¶8 Soon after Johnson began work in late September 2013, he had difficulty obtaining requested information from the brothers' former counsel. In December 2013, without objection from the brothers, the court appointed Johnson as a special master under C.R.C.P. 53 to authorize him to obtain the requested information.

¶9 Johnson continued to encounter significant resistance from the brothers, their counsel, and other witnesses. He ultimately retained his own counsel to assist his investigatory efforts and informed the brothers' counsel that he had done so. The brothers did not object. Johnson began billing the brothers for the cost of his counsel in January 2014, and the brothers paid subsequent invoices without protest.

¶10 On February 7, 2014, the brothers settled the case and directed Johnson to stop his work. The court granted the brothers' joint request to dismiss all claims on February 24, 2014. When Johnson ceased his work in early February, he had reviewed more than 12,000 pages of material and his report was 120 pages long. The trial court later noted that it was clear that the resolution of the brothers' claims “was attributable to the work of Mr. Johnson, who no doubt was able to make sense ․ of the parties' financial dealings.”

¶11 Several weeks after the brothers had reached a settlement, Johnson notified the trial court that the brothers were refusing to pay Johnson approximately $74,000 in outstanding fees. The trial court issued an order to show cause why judgment should not enter against the brothers for Johnson's unpaid fees. For the first time, the brothers objected to Johnson's fees and itemized expenses as unreasonable.

¶12 Following an evidentiary hearing on the reasonableness of Johnson's fees, the trial court issued an order dated September 2, 2014, directing the brothers to pay all of Johnson's fees. The court rejected the brothers' challenge to fees incurred after February 7, when they reached a settlement. It reasoned that Johnson's post-settlement fees represented the costs of collecting his past-due fees from the brothers and the costs of preparing for the evidentiary hearing. The trial court concluded that these post-settlement fees were encompassed in the “all fees and expenses” language in the Fees provision of the agreement. The trial court also rejected the brothers' objection to paying for Johnson's legal fees, reasoning that “it was necessary for Mr. Johnson to retain counsel to complete the task required of him” and that his legal fees were thus also encompassed in the Fees provision of the agreement. Finally, the trial court rejected the brothers' contention that Johnson's subsequent appointment as special master changed his contractual relationship with them. After requesting a final billing from Johnson, the trial court entered judgment in favor of Johnson on September 16, 2014, in the amount of $114,411.14, jointly and severally against Khalil and Ali.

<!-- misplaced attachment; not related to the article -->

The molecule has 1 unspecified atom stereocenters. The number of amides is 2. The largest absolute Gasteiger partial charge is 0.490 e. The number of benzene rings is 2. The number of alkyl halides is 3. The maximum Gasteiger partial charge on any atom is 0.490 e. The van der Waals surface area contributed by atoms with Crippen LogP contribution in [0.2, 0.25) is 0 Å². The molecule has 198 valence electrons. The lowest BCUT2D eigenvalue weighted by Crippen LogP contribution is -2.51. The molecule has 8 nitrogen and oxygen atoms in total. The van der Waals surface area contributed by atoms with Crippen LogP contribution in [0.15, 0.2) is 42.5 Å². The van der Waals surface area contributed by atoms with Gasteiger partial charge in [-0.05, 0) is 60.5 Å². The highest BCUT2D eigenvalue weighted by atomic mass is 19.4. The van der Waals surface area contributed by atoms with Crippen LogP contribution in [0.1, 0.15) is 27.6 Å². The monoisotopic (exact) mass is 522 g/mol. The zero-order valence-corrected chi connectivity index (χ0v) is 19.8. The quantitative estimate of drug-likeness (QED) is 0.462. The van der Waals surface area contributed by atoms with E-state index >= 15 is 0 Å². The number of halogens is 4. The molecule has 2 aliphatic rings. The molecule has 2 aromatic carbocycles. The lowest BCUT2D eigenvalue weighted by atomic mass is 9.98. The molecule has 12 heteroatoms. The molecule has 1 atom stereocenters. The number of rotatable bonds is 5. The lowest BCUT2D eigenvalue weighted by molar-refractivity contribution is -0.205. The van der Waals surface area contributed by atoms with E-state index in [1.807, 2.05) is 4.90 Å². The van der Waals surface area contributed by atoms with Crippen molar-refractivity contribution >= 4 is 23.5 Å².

¶13 The brothers appealed the trial court's judgment granting all fees and costs to Johnson. At oral argument before the court of appeals, the brothers conceded that the pre-settlement fees—approximately $74,000 due at the time of their settlement—remained unpaid.

¶14 In a published decision, the court of appeals affirmed in relevant part.4 Laleh v. Johnson, 2016 COA 4, ___ P.3d ___. The panel held unanimously that the brothers waived any objection to Johnson's attorney fees for pre-settlement work performed by his counsel, reasoning that the brothers “did not timely challenge Johnson's hiring of a lawyer” and previously paid at least some invoices that included items for Johnson's attorney fees. Id. at ¶¶ 19–21.

¶15 Turning to the trial court's award of post-settlement fees and costs, the panel majority disagreed with the trial court that the “all fees and expenses” language in the Fees provision of the agreement applied to costs that Johnson incurred post-settlement in attempting to collect his past-due fees. Id. at ¶¶ 24–25. The majority concluded that the agreement was silent with respect to collection costs. Id. at ¶¶ 25, 27. The majority nonetheless concluded that the trial court acted within its inherent authority to award such costs. Id. at ¶¶ 28–33. The majority acknowledged that it had found no case in Colorado that explicitly allows a court, “as a valid exercise of its inherent powers, to award costs incurred in the collection of fees of a court-appointed expert or special master.” Id. at ¶ 31. The majority nevertheless reasoned that the trial court's award of post-settlement collection costs was “an order which serve[d] to give effect to the trial court's earlier order that the fees be paid” and was thus “within the trial court's inherent authority to administer justice and to make its actions effective.” Id.

¶16 Judge Webb dissented on this point, arguing that the inherent authority doctrine should not be applied for the first time on appeal to affirm the trial court's order that the brothers pay Johnson's post-settlement costs. Id. at ¶ 59 (Webb, J., concurring in part and dissenting in part). Judge Webb observed that “the exercise of inherent power is a matter of discretion,” id. at ¶ 70, and noted that the trial court did not mention the doctrine, nor did Johnson rely on it below, id. at ¶ 69. Judge Webb reasoned that it was not possible to know whether the trial court would have exercised its inherent authority had it concluded that the agreement did not address collection costs. Id. at ¶ 70. Recognizing that the case ordinarily should be remanded under such circumstances for the trial court to exercise its discretion, id. at ¶ 71, Judge Webb nevertheless concluded that remand here would be futile because he agreed with the panel majority that the agreement did not authorize collection costs. Id. at ¶¶ 72–74. He therefore would have reversed the trial court's order as “an unlawful modification of a valid contract.” Id. at ¶ 75.